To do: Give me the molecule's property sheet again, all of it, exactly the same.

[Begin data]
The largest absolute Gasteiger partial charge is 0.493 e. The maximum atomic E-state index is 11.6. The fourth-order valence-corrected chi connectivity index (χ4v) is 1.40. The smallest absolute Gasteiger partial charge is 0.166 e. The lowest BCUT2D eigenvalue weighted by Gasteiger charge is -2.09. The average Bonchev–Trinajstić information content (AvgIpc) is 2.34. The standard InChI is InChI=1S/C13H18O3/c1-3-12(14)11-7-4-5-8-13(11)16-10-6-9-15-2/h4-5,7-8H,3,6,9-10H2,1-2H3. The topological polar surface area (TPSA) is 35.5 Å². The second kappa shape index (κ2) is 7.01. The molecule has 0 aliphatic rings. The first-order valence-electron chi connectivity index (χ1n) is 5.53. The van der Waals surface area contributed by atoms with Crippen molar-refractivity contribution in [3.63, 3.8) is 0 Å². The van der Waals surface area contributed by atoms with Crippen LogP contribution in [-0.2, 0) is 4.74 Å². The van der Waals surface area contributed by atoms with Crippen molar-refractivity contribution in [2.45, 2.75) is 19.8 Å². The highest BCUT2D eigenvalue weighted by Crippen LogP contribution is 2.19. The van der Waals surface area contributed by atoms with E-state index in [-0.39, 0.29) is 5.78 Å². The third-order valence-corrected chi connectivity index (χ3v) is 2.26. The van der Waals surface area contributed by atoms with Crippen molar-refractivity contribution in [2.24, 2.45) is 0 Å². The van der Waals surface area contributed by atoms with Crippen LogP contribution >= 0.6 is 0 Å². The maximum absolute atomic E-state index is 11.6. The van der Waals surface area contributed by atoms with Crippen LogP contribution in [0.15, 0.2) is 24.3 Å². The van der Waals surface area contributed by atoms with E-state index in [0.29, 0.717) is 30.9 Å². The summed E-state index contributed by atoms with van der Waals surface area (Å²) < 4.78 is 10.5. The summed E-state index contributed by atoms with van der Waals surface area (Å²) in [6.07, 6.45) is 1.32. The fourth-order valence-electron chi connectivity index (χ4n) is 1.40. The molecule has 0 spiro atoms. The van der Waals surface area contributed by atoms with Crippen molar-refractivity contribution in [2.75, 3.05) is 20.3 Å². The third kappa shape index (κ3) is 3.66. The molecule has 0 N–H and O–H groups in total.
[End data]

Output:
The largest absolute Gasteiger partial charge is 0.493 e. The maximum atomic E-state index is 11.6. The fourth-order valence-corrected chi connectivity index (χ4v) is 1.40. The smallest absolute Gasteiger partial charge is 0.166 e. The lowest BCUT2D eigenvalue weighted by Gasteiger charge is -2.09. The average Bonchev–Trinajstić information content (AvgIpc) is 2.34. The standard InChI is InChI=1S/C13H18O3/c1-3-12(14)11-7-4-5-8-13(11)16-10-6-9-15-2/h4-5,7-8H,3,6,9-10H2,1-2H3. The topological polar surface area (TPSA) is 35.5 Å². The second kappa shape index (κ2) is 7.01. The molecule has 0 aliphatic rings. The first-order valence-electron chi connectivity index (χ1n) is 5.53. The van der Waals surface area contributed by atoms with Crippen molar-refractivity contribution in [3.63, 3.8) is 0 Å². The van der Waals surface area contributed by atoms with Crippen LogP contribution in [-0.2, 0) is 4.74 Å². The van der Waals surface area contributed by atoms with Crippen molar-refractivity contribution in [2.45, 2.75) is 19.8 Å². The highest BCUT2D eigenvalue weighted by Crippen LogP contribution is 2.19. The van der Waals surface area contributed by atoms with E-state index in [-0.39, 0.29) is 5.78 Å². The third-order valence-corrected chi connectivity index (χ3v) is 2.26. The van der Waals surface area contributed by atoms with Crippen molar-refractivity contribution in [2.24, 2.45) is 0 Å². The van der Waals surface area contributed by atoms with Crippen LogP contribution >= 0.6 is 0 Å². The maximum absolute atomic E-state index is 11.6. The van der Waals surface area contributed by atoms with Crippen LogP contribution in [0.15, 0.2) is 24.3 Å². The van der Waals surface area contributed by atoms with E-state index in [0.29, 0.717) is 30.9 Å². The summed E-state index contributed by atoms with van der Waals surface area (Å²) < 4.78 is 10.5. The summed E-state index contributed by atoms with van der Waals surface area (Å²) in [6.07, 6.45) is 1.32. The fourth-order valence-electron chi connectivity index (χ4n) is 1.40. The molecule has 0 spiro atoms. The van der Waals surface area contributed by atoms with Crippen molar-refractivity contribution in [2.75, 3.05) is 20.3 Å². The third kappa shape index (κ3) is 3.66. The molecule has 0 N–H and O–H groups in total.